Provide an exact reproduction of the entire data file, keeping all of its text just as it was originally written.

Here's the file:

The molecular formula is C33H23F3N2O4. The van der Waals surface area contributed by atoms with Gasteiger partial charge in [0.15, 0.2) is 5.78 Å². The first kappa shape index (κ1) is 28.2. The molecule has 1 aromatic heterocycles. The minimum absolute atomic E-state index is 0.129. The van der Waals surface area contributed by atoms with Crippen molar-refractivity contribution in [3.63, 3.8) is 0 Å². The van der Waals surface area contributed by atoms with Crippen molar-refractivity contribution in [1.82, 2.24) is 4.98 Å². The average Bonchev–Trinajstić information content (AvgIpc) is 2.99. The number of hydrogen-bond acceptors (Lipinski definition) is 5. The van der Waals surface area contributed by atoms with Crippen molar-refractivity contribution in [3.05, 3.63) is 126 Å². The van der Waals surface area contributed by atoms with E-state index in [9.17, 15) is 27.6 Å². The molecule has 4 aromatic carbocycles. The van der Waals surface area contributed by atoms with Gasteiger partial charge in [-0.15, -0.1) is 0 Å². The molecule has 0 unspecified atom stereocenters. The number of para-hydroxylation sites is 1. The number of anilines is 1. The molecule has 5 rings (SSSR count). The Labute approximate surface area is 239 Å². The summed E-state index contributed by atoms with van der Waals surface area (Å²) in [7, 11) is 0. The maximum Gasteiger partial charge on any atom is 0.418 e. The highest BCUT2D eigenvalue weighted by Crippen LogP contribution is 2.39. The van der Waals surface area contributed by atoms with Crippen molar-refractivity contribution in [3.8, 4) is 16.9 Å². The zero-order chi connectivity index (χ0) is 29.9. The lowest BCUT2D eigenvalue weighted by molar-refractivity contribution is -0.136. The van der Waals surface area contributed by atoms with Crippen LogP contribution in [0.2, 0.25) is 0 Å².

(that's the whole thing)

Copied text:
The molecular formula is C33H23F3N2O4. The van der Waals surface area contributed by atoms with Gasteiger partial charge in [0.15, 0.2) is 5.78 Å². The first kappa shape index (κ1) is 28.2. The molecule has 1 aromatic heterocycles. The minimum absolute atomic E-state index is 0.129. The van der Waals surface area contributed by atoms with Crippen molar-refractivity contribution in [3.63, 3.8) is 0 Å². The van der Waals surface area contributed by atoms with Crippen molar-refractivity contribution in [1.82, 2.24) is 4.98 Å². The average Bonchev–Trinajstić information content (AvgIpc) is 2.99. The number of hydrogen-bond acceptors (Lipinski definition) is 5. The van der Waals surface area contributed by atoms with Crippen molar-refractivity contribution in [3.05, 3.63) is 126 Å². The van der Waals surface area contributed by atoms with E-state index in [9.17, 15) is 27.6 Å². The molecule has 4 aromatic carbocycles. The van der Waals surface area contributed by atoms with Gasteiger partial charge in [-0.15, -0.1) is 0 Å². The molecule has 0 unspecified atom stereocenters. The number of para-hydroxylation sites is 1. The number of anilines is 1. The molecule has 5 rings (SSSR count). The Labute approximate surface area is 239 Å². The summed E-state index contributed by atoms with van der Waals surface area (Å²) in [7, 11) is 0. The maximum Gasteiger partial charge on any atom is 0.418 e. The highest BCUT2D eigenvalue weighted by Crippen LogP contribution is 2.39. The van der Waals surface area contributed by atoms with Crippen molar-refractivity contribution in [3.8, 4) is 16.9 Å². The zero-order chi connectivity index (χ0) is 29.9. The lowest BCUT2D eigenvalue weighted by molar-refractivity contribution is -0.136. The van der Waals surface area contributed by atoms with Crippen LogP contribution in [0.2, 0.25) is 0 Å².